Quick answer to a toxic question

3 minute read

Designing new ways to destroy humanity is all in a night’s work for AI.

Your Back Page correspondent is a big fan of artificial intelligence. 

Having machines do the hard yards on the number crunching and analysis of complex equations, then independently coming up with the best solutions, seems like a no-brainer to us. 

The problem with artificial intelligence, however, is that it can also behave just like good old natural intelligence and do the wrong thing. 

A chilling example of this capacity was published recently in the journal Nature Machine Intelligence. 

An international security conference held in Switzerland made an unusual approach to a company called Collaborations Pharmaceuticals, a business that specialises in using AI to identify new drug candidates for rare and communicable diseases. 

The Swiss Federal Institute for NBC (nuclear, biological and chemical) Protection asked the company to look into a challenging question: could AI technologies currently being used for discovering new drug treatments be misused to design biochemical weapons instead?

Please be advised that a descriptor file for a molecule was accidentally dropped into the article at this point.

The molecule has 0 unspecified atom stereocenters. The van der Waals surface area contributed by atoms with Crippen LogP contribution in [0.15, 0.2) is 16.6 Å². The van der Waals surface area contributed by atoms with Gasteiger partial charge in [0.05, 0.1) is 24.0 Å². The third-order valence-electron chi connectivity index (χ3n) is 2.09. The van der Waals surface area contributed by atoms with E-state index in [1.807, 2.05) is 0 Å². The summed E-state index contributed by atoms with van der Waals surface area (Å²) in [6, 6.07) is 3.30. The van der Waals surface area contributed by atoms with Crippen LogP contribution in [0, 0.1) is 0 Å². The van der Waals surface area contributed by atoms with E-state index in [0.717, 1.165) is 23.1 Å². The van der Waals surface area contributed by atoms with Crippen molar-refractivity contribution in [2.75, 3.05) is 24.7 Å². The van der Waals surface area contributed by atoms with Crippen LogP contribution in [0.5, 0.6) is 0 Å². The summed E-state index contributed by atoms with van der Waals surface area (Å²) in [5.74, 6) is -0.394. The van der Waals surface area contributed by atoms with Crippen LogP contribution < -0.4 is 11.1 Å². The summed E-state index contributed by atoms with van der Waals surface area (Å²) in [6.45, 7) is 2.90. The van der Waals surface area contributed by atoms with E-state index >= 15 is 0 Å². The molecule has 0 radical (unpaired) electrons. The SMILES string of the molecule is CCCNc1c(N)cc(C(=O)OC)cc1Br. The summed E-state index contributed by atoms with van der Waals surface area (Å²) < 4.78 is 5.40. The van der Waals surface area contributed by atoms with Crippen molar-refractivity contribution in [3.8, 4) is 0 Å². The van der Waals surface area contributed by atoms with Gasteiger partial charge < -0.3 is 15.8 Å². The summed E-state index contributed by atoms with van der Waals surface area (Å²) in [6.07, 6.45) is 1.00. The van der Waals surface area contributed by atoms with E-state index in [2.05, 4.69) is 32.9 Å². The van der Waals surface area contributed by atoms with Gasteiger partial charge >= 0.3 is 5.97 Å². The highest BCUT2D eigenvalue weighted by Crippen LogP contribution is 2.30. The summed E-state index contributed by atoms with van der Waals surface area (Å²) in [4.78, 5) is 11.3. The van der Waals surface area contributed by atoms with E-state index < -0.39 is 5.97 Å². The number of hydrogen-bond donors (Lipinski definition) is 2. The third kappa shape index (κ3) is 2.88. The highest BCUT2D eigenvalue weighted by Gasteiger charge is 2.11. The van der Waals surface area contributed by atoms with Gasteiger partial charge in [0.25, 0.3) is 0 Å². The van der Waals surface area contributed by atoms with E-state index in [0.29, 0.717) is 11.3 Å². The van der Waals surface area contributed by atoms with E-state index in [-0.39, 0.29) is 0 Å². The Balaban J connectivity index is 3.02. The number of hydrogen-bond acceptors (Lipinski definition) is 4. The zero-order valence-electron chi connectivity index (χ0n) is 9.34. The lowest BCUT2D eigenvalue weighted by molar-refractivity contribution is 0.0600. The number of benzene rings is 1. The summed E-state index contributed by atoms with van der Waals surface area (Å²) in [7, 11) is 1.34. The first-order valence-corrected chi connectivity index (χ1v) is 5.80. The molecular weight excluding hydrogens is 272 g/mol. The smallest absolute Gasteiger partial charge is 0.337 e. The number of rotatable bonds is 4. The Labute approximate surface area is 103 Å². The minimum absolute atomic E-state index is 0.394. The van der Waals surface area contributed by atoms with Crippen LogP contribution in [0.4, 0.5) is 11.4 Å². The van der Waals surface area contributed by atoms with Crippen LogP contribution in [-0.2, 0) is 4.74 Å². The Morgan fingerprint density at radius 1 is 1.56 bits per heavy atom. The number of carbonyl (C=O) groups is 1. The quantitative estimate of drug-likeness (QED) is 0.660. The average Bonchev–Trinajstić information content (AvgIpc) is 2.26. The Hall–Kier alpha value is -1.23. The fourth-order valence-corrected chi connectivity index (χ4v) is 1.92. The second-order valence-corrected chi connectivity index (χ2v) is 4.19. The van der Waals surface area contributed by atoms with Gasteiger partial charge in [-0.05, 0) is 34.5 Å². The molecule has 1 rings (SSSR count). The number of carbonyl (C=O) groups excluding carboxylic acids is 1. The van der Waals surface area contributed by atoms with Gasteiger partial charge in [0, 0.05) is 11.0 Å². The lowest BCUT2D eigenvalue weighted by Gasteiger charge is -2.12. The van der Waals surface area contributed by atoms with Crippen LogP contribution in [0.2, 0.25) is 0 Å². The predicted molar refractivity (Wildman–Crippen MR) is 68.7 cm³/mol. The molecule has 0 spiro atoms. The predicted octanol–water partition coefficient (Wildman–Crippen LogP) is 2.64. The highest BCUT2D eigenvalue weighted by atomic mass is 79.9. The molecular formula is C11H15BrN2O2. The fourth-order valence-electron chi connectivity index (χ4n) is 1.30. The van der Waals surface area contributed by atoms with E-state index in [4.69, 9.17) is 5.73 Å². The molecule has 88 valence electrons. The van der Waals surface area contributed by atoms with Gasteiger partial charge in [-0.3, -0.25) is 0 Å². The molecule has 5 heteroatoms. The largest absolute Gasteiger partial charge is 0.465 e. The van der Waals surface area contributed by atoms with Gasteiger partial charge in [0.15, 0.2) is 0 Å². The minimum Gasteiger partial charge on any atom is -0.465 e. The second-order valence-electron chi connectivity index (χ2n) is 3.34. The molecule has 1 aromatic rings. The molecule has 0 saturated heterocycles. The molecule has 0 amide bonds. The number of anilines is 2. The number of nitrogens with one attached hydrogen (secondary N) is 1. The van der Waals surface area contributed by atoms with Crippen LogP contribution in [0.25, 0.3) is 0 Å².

So the company did just that, and there are no prizes if you guessed “yes” was the answer it came up with. What did surprise, however, was just how quickly, and how comprehensively, the AI was able to repurpose itself towards the annihilation of humanity.    

The company used its regular software overnight to address the issue, and in a matter of just six hours the AI came up with 40,000 substances, including the deadly nerve agent VX, that could pose a toxic threat.   

“It just felt a little surreal,” said Fabio Urbina, one of the authors of a commentary on the findings, adding that it was remarkable how the software’s output was so similar to the company’s current commercial drug-development process. “It wasn’t any different from something we had done before – use these generative models to generate hopeful new drugs.” 

The company, to its credit, pondered if it had already crossed an ethical boundary by even running the program and decided not to do anything further to computationally narrow down the results, much less test the substances the AI found for effectiveness. 

Which is a good thing. But it does little to allay fears that there will be players out there with a less reliable moral compass who might not be so benevolently disposed. 

Doesn’t bear thinking about really. We’ll leave that to the AI to ponder. 

If you find something new to keep you awake at night, share the nightmare with penny@medicalrepublic.com.au 

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